Americans spend more on healthcare as a percentage of GDP than any other country.for 10 years to 2020, premiums rose 47% and deductibles jumped nearly 69%. Even with employer-based health insurance benefits, employees now pay an average of nearly $6,000 compared to an average of $22,221 in employer family coverage.
Moreover, getting medical care has not only become more expensive, it has also become increasingly complex and difficult to navigate.
Think about it: Americans buy millions of new and used cars every year, regardless of age, income, or education level, but about the complexity of the engine, transmission, and all the software that makes a car run. I have absolutely no knowledge of But even without this knowledge, Americans seamlessly buy hundreds of billions of dollars in cars each year. That’s because you can research online for expert opinions from Consumer Reports, Edmunds, and Kelly Blue Book so you can make an informed choice.
But when it comes to medical care, medical/healthcare experts say there is an “asymmetry” in the medical sector and therefore the general public is unable to make informed decisions. The public does not have the same information as doctors and hospitals. This lack of transparency in healthcare purchases, and employees’ reliance on employer-based insurance to pay bills, further distances employees from their true costs.
The way we pay for health services violates basic economic principles. In other words, in a market transaction between a willing buyer (in this case a patient) and a provider (doctor or hospital), transparency allows the buyer to: Determine the value of services provided or goods purchased.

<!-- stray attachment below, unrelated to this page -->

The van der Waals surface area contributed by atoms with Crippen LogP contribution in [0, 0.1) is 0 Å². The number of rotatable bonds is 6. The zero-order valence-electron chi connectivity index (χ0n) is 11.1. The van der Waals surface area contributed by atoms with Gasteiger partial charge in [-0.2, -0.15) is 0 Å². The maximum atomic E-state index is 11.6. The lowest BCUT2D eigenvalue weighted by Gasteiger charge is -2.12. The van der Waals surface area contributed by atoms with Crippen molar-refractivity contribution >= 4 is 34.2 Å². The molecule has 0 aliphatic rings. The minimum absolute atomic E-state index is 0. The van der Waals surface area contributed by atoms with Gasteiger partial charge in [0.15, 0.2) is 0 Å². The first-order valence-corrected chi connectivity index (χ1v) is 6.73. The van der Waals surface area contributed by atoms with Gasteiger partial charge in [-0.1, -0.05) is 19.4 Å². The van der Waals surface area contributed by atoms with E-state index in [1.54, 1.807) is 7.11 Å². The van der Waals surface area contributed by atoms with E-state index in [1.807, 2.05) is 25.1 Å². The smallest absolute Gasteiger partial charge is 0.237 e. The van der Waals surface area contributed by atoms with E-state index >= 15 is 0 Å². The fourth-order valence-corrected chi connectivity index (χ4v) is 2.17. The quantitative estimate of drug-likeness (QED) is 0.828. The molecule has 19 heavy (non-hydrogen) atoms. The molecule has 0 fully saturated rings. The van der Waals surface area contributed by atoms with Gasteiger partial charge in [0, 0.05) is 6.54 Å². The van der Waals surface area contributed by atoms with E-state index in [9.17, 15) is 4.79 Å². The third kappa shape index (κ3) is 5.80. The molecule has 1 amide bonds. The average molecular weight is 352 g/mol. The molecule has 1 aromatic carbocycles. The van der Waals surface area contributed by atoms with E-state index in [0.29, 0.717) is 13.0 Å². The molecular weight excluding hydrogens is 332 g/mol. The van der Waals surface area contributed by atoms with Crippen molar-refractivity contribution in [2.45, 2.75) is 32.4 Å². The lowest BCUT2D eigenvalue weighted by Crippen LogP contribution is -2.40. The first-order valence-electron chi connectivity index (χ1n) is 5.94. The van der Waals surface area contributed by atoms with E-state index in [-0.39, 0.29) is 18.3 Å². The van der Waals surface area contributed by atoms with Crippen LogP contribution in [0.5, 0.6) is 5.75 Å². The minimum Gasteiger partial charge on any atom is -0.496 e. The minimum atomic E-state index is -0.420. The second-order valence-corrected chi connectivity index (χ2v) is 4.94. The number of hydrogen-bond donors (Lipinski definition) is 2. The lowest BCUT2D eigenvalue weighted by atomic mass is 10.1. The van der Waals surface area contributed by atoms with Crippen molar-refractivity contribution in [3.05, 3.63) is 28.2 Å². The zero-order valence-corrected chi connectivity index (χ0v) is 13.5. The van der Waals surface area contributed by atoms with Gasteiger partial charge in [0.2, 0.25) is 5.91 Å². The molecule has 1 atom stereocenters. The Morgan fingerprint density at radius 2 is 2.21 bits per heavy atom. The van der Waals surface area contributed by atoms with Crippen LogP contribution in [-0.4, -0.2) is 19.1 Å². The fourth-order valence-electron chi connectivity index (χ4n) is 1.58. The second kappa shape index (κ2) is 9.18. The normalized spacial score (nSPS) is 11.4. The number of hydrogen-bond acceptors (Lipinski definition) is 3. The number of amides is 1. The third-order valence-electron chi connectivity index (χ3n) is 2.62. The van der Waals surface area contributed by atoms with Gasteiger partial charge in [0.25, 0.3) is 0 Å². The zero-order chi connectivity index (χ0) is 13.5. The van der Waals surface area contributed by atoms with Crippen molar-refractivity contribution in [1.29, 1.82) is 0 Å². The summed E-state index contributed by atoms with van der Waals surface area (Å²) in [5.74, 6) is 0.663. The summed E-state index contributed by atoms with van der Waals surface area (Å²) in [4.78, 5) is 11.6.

The good news for both employers and employees is that America is moving in the direction of healthcare consumption. The cost is so high that employers have voted with their own money by opting out of the traditional medical insurance market.
Fortunately, promising alternatives to traditional medical insurance are emerging. Here are some examples.
- Restoring the doctor-patient relationship.
Physicians are increasingly frustrated with the role insurance companies play in approving the procedures and medications they prescribe for their patients. After all, a doctor has one-on-one contact with a patient and has the expertise to determine what is needed. Insurance company representatives have neither. Initiatives such as Direct Primary Care and Concierge Medicine are underway. In such initiatives, patients pay a set monthly fee for same-day or next-day doctor access, taking insurance intermediaries out of the equation. Specialized treatment is referred to other doctors, and surgery is performed in an outpatient center or hospital.
- transparent pricing.
The Free Market Medical Association (FMMA) is one of the pioneers of the medical revolution. Founded by Jay Kempton, owner of The Kempton Group Administrators, and Dr. Keith Smith, his director of medicine at the Surgery Center of Oklahoma (SCO), the association helps hospitals and traditional hospitals reduce healthcare costs while reveals overall overcharges due to medical practice. Dr. Tired of banging heads with hospital administrators. Smith and Steve Lantier created a cash-only clinic and recruited other surgeons who wanted to practice medicine without interference from insurance companies and bureaucracy. One of her uninsured patients who needed a breast mass removed, the hospital estimated him at $19,000. This is 10 times his price charged at SCO. This group proves that a more market-based environment delivers efficient, value-based care.
- self insurance.
Due to medical inflation and the associated high medical premiums, more and more employers are ditching insurers with self-insurance. In large American companies, 82% of employeesFully or partially covered by self-insurance. Self-insured group plans allow employers to customize their employees’ insurance coverage. Depending on the company’s demographic and culture, self-funded plans may include benefits that employees wish to cover, such as dental, vision, prescription drugs, chiropractic or acupuncture.
By exploring the options now available through medical entrepreneurs, employers can reduce the cost of medical insurance and put money in the pockets of their employees. This is an attractive advantage in today’s tight labor market, without having to save on medical bills.
By Murray Sabrin.
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